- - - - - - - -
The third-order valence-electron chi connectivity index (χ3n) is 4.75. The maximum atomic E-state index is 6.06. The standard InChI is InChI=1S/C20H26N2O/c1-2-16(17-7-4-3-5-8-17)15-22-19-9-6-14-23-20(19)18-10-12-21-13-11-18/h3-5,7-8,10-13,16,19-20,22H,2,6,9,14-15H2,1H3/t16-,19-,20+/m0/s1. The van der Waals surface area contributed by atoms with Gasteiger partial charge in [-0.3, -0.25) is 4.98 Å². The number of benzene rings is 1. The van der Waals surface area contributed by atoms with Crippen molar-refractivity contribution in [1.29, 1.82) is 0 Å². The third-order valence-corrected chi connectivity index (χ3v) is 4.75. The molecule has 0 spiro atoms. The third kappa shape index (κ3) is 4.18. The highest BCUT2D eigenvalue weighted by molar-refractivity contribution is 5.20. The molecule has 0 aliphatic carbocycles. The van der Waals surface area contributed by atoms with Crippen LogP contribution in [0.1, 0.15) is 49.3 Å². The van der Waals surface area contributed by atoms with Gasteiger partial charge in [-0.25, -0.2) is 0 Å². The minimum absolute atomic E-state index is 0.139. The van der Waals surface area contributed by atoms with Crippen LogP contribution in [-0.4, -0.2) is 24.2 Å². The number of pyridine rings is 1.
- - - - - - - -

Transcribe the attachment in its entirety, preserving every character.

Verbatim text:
The third-order valence-electron chi connectivity index (χ3n) is 4.75. The maximum atomic E-state index is 6.06. The standard InChI is InChI=1S/C20H26N2O/c1-2-16(17-7-4-3-5-8-17)15-22-19-9-6-14-23-20(19)18-10-12-21-13-11-18/h3-5,7-8,10-13,16,19-20,22H,2,6,9,14-15H2,1H3/t16-,19-,20+/m0/s1. The van der Waals surface area contributed by atoms with Gasteiger partial charge in [-0.3, -0.25) is 4.98 Å². The number of benzene rings is 1. The van der Waals surface area contributed by atoms with Crippen molar-refractivity contribution in [1.29, 1.82) is 0 Å². The third-order valence-corrected chi connectivity index (χ3v) is 4.75. The molecule has 0 spiro atoms. The third kappa shape index (κ3) is 4.18. The highest BCUT2D eigenvalue weighted by molar-refractivity contribution is 5.20. The molecule has 0 aliphatic carbocycles. The van der Waals surface area contributed by atoms with Crippen LogP contribution in [0.1, 0.15) is 49.3 Å². The van der Waals surface area contributed by atoms with Gasteiger partial charge in [-0.25, -0.2) is 0 Å². The minimum absolute atomic E-state index is 0.139. The van der Waals surface area contributed by atoms with Crippen LogP contribution in [-0.4, -0.2) is 24.2 Å². The number of pyridine rings is 1.